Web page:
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Bill would have state handle crimes on ferries

Posted: Sunday, March 24, 2002

JUNEAU (AP) -- Legislators acted Friday to close a loophole that prevented a rape on a state ferry from being prosecuted.

The House of Representatives unanimously approved a measure that lets the state prosecute crimes on state vessels, even if the boat is not in Alaska waters.

Rep. Kevin Meyer, R-Anchorage, said he sponsored the bill in response to a case last year in which a young woman was raped while the ferry Matanuska was in Canadian waters traveling from Seattle to Ketchikan.

When the ship docked in Ketchikan, the district attorney got an indictment against the assailant, but the superior court dismissed the case, saying the state didn't have jurisdiction.

''This problem is not going to go away,'' Meyer said. ''This is not an isolated incident.''

Meyer said in December a man who had been drinking attacked ferry crew members while outside Alaska waters and has filed a motion to dismiss charges against him based on the ruling in the rape case.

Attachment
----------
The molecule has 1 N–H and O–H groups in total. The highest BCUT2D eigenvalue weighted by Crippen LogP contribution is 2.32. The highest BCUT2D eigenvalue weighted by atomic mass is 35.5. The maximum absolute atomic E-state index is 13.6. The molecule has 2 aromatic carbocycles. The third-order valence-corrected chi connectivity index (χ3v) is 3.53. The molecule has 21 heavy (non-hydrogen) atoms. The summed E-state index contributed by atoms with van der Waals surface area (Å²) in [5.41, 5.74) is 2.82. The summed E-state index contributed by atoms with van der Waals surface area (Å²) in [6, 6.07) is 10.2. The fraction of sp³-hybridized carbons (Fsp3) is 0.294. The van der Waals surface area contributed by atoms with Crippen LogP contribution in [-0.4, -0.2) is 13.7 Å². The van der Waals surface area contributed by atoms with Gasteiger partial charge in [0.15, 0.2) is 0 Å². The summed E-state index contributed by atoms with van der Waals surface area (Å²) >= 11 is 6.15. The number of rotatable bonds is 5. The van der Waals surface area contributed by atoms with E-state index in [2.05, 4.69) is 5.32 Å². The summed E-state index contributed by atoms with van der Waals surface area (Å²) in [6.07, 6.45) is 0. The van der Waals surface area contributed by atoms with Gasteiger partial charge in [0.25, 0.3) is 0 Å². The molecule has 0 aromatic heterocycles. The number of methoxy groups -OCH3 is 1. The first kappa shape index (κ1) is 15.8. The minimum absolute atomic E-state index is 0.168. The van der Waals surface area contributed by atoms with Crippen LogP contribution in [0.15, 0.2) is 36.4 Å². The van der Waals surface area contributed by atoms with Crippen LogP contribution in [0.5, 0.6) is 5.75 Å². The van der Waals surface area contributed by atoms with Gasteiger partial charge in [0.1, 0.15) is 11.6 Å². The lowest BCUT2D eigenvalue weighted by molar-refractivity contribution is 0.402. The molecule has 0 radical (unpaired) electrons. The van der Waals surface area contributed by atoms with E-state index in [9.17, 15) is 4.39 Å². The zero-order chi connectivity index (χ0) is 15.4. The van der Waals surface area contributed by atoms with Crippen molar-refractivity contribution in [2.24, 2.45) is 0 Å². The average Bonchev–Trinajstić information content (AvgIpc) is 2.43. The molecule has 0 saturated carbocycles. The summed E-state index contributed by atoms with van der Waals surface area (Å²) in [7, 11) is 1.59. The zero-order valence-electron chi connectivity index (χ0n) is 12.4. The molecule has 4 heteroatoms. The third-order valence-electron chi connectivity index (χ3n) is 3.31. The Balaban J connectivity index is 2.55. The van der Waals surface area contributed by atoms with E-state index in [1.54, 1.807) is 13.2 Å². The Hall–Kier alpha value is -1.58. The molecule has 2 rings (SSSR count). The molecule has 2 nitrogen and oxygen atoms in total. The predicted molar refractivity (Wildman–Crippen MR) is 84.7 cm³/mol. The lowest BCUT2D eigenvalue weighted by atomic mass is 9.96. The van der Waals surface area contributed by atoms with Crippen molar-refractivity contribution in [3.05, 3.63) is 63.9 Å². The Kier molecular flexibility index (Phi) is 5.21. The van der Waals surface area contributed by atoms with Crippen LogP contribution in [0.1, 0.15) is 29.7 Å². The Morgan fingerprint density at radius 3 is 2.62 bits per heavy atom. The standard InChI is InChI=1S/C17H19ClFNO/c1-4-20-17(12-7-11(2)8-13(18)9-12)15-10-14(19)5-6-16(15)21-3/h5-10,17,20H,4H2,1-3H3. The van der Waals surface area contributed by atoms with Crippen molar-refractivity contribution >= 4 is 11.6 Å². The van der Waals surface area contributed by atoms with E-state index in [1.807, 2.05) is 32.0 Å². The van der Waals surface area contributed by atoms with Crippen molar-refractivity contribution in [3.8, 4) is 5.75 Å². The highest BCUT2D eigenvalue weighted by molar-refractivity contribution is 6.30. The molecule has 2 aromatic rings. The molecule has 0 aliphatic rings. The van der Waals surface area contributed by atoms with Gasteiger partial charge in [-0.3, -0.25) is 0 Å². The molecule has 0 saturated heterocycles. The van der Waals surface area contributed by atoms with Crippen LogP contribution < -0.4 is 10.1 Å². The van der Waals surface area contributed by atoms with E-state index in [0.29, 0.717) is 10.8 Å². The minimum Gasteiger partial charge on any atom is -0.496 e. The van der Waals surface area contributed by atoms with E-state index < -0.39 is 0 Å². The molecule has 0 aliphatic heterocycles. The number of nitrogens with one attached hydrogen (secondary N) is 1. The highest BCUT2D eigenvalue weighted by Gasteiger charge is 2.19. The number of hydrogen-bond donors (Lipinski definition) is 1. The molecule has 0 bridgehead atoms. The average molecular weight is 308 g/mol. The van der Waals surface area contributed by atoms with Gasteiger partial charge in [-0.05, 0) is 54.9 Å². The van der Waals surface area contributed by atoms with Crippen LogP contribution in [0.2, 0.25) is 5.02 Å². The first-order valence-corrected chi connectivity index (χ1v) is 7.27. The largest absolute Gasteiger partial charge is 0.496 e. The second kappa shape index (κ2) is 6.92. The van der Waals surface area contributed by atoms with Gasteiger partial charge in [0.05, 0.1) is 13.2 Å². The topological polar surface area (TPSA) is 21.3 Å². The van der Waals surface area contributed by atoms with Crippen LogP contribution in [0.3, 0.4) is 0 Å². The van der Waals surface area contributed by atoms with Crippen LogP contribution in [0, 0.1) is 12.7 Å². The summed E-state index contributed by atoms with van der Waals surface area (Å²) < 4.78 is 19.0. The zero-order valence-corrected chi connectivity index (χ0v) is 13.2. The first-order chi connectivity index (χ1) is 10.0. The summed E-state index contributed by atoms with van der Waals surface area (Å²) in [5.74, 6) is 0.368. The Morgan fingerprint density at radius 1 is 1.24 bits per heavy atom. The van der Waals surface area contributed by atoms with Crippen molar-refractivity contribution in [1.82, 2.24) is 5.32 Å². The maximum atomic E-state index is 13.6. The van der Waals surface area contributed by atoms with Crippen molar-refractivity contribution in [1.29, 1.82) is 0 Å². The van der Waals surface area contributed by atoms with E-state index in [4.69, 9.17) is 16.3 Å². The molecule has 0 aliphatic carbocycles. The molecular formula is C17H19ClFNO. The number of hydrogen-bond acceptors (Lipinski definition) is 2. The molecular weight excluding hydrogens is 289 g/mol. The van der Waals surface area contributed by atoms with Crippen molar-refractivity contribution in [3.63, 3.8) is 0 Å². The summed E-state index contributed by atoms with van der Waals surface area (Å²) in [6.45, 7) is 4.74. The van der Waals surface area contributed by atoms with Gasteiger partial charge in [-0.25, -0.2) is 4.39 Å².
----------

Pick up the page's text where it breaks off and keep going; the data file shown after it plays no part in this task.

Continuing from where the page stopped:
Meyer said the state Department of Law asked him to sponsor the measure.

Dean Guaneli of the Department of Law said the state has appealed the judge's ruling in the rape case to the state Court of Appeals.

He did not know whether federal authorities would pursue the case if the state cannot, but said they generally prefer to leave such cases to states. The Canadian government would not have an interest in the case either, since the crime involved Alaska citizens on an Alaska vessel, Guaneli said.

''There's a strong interest in the safety of our passengers and the security of our vessels, so we wanted to pursue it and Canada really doesn't have those same interests,'' he said.

Guaneli said he believes the alleged assailant remains in jail on an unrelated charge.

Rep. Ethan Berkowitz, D-Anchorage, tried to amend the bill to cover crimes committed against Alaskans on any vessel that started its trip in Alaska or is headed to Alaska.

Not adding the language could leave Alaskans unprotected while on fishing boats or oil tankers traveling outside state waters, Berkowitz said.

Meyer argued against the change, saying it was too broad and could carry unknown ramifications. The amendment failed on a 10-27 vote.

Guaneli said later he also saw problems with expanding the bill to the extent Berkowitz proposed.

The bill itself passed unanimously. It now goes to the Senate.



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